A team of researchers from the Stowers Institute for Medical Research and the University of Colorado Boulder has designed a novel optical technique which uses a combination of structured illumination microscopy (SIM) and single-particle averaging (SPA). It is devised to resolve individual components involved in duplication of spindle pole bodies in living yeast cells. This innovative technique opens new possibilities in the field of cellular imaging and uncovers surprising facts in what many once considered well-trodden ground.
The online journal eLife published the study on September 15, 2015.
The process of cellular mitosis depends in part on small organelles like centrioles in animals and spindle pole bodies (SPBs) in yeast. These organelles extend spindles to pull apart the pairs of chromosome. However, they are supposed to duplicate themselves before performing such crucial tasks. For most of the time, this nanoscale process has remained veiled by the limits of current microscopy. Optical approaches cannot resolve objects below certain wavelength limits. Moreover, non-optical approaches like electron microscopy (EM) can only study nonliving cells.
According to the researchers, using SIM to study SPB structure completely changed the types of questions one can ask and answer. The sample size is no longer limiting and it is likely that SIM will work in living cells as well.
EM uses a beam of electrons to achieve molecular and even atomic resolutions. It has been serving as the go-to technique for studying SPBs for years. SPBs are less than 200 nanometers (nm) in size and fall below the wavelength limit that is observable using visible light. There are certain limitations residing EM including the fact that it does not work on living cells.
SIM as an optical alternative
SIM served as an optical alternative for the research team. It uses a field of horizontal lines, generated by the laser, to project an interference pattern onto a sample. Analyzing these patterns caused the researchers to effectively double their resolution. The laser-generated line pattern interferes with the finely structured one in such a way that makes a new large-sized pattern. On the other hand, SIM involves going through a great deal of noise. In order to deal with this problem, and to better localize the subjects under examination the Stowers team turned to SPA.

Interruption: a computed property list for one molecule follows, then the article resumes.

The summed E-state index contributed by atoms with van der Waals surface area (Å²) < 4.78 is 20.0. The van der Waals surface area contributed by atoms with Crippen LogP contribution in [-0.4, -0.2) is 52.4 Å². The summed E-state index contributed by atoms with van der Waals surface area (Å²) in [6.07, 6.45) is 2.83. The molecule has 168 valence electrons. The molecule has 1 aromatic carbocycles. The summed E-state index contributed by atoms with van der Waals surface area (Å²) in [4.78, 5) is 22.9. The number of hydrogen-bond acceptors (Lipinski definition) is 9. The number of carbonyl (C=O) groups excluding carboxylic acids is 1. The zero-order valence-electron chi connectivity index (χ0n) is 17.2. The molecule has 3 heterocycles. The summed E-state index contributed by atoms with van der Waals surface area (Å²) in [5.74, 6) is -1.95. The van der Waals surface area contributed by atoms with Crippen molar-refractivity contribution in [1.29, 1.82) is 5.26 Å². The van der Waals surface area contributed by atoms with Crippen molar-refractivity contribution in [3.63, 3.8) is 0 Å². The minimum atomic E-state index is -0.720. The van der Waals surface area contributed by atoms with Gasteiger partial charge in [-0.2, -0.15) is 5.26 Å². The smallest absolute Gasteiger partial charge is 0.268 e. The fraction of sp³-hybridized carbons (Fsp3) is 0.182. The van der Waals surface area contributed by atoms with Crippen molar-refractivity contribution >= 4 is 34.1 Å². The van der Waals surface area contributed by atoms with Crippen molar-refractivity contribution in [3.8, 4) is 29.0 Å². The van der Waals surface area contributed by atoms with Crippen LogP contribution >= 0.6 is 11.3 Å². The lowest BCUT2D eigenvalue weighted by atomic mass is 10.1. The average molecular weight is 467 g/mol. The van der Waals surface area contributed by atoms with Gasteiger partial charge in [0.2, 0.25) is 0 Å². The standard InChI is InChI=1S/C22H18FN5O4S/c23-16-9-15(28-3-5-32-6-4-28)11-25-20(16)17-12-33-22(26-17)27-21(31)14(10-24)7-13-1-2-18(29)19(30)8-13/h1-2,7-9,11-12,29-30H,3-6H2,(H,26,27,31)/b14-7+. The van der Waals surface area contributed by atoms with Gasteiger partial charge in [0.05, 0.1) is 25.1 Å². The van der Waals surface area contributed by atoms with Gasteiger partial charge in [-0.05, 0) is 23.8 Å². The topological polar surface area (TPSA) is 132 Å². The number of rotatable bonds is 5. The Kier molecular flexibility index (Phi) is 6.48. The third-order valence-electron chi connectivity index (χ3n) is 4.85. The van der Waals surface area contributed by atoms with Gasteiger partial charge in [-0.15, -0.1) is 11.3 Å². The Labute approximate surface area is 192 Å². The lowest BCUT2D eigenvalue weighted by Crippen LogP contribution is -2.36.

This technique involves aligning a large number of images along with reference points in a three-dimensional space. Afterward, the images are regulated into a single, characteristic image. The resulting image provides a sharper and reliable picture of what is going on inside the cell.
SPA is estimated to eliminate small deviations that can be due to noise. Plus it helps to localize proteins with high confidence and greater precision than via SIM alone. The researchers estimate the precision to be in the range of 10–30 nm resolution.
This respective study represents the first combined use of SPA with SIM and one of the first dual-color super-resolution SPA papers. Previous studies are concentrated on a few protein pairs whereas; the current study characterizes a notable portion of a large, many-protein complex. It reveals the potential features of the cellular structures. For instance, SPB duplication was thought to occur in the G1 period of interphase. However, it now appears to begin near the end of mitosis. Furthermore, it was thought that the structures by which SPBs attach to the nuclear envelope do not form at the end of duplication but rather during the duplication process itself.
The study also reports a number of structural features that were never seen before. This includes,
- Structure and timing of half-bridge elongation
- Composition of the satellite
- Formation of the membrane pore
The research team comments that the SPA-SIM technique is applicable to a wide variety of subjects beyond the SPB structure. This study is just the beginning. This method can be applied to any regular intracellular structure. If only some known reference protein is present and known.